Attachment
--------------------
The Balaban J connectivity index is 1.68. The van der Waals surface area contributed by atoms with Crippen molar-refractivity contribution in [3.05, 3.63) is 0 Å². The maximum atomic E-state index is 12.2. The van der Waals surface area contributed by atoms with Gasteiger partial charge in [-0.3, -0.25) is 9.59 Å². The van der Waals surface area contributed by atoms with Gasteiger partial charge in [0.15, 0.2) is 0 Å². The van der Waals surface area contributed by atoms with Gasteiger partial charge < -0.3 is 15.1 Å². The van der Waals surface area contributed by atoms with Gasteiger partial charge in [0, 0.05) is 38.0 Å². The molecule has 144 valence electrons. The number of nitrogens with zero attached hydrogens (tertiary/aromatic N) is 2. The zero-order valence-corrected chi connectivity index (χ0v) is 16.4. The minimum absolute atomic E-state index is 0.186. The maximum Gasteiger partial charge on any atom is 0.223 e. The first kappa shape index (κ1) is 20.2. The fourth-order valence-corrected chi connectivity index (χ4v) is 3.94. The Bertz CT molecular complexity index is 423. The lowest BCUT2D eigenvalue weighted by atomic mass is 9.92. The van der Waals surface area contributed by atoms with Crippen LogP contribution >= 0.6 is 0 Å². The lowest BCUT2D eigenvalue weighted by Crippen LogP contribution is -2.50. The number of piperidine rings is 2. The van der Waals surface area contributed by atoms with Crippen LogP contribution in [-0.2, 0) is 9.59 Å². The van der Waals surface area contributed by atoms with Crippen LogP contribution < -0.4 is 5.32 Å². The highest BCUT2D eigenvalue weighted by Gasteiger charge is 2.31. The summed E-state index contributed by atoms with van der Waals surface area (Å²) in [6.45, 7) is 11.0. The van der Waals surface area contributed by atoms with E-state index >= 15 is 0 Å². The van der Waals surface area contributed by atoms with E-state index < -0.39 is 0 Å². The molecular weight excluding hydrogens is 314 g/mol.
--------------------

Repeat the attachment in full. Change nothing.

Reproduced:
The Balaban J connectivity index is 1.68. The van der Waals surface area contributed by atoms with Crippen molar-refractivity contribution in [3.05, 3.63) is 0 Å². The maximum atomic E-state index is 12.2. The van der Waals surface area contributed by atoms with Gasteiger partial charge in [-0.3, -0.25) is 9.59 Å². The van der Waals surface area contributed by atoms with Gasteiger partial charge in [0.15, 0.2) is 0 Å². The van der Waals surface area contributed by atoms with Gasteiger partial charge < -0.3 is 15.1 Å². The van der Waals surface area contributed by atoms with Gasteiger partial charge in [0, 0.05) is 38.0 Å². The molecule has 144 valence electrons. The number of nitrogens with zero attached hydrogens (tertiary/aromatic N) is 2. The zero-order valence-corrected chi connectivity index (χ0v) is 16.4. The minimum absolute atomic E-state index is 0.186. The maximum Gasteiger partial charge on any atom is 0.223 e. The first kappa shape index (κ1) is 20.2. The fourth-order valence-corrected chi connectivity index (χ4v) is 3.94. The Bertz CT molecular complexity index is 423. The lowest BCUT2D eigenvalue weighted by atomic mass is 9.92. The van der Waals surface area contributed by atoms with Crippen LogP contribution >= 0.6 is 0 Å². The lowest BCUT2D eigenvalue weighted by Crippen LogP contribution is -2.50. The number of piperidine rings is 2. The van der Waals surface area contributed by atoms with Crippen LogP contribution in [-0.2, 0) is 9.59 Å². The van der Waals surface area contributed by atoms with Crippen LogP contribution < -0.4 is 5.32 Å². The highest BCUT2D eigenvalue weighted by Gasteiger charge is 2.31. The summed E-state index contributed by atoms with van der Waals surface area (Å²) in [6.45, 7) is 11.0. The van der Waals surface area contributed by atoms with E-state index >= 15 is 0 Å². The van der Waals surface area contributed by atoms with E-state index < -0.39 is 0 Å². The molecular weight excluding hydrogens is 314 g/mol.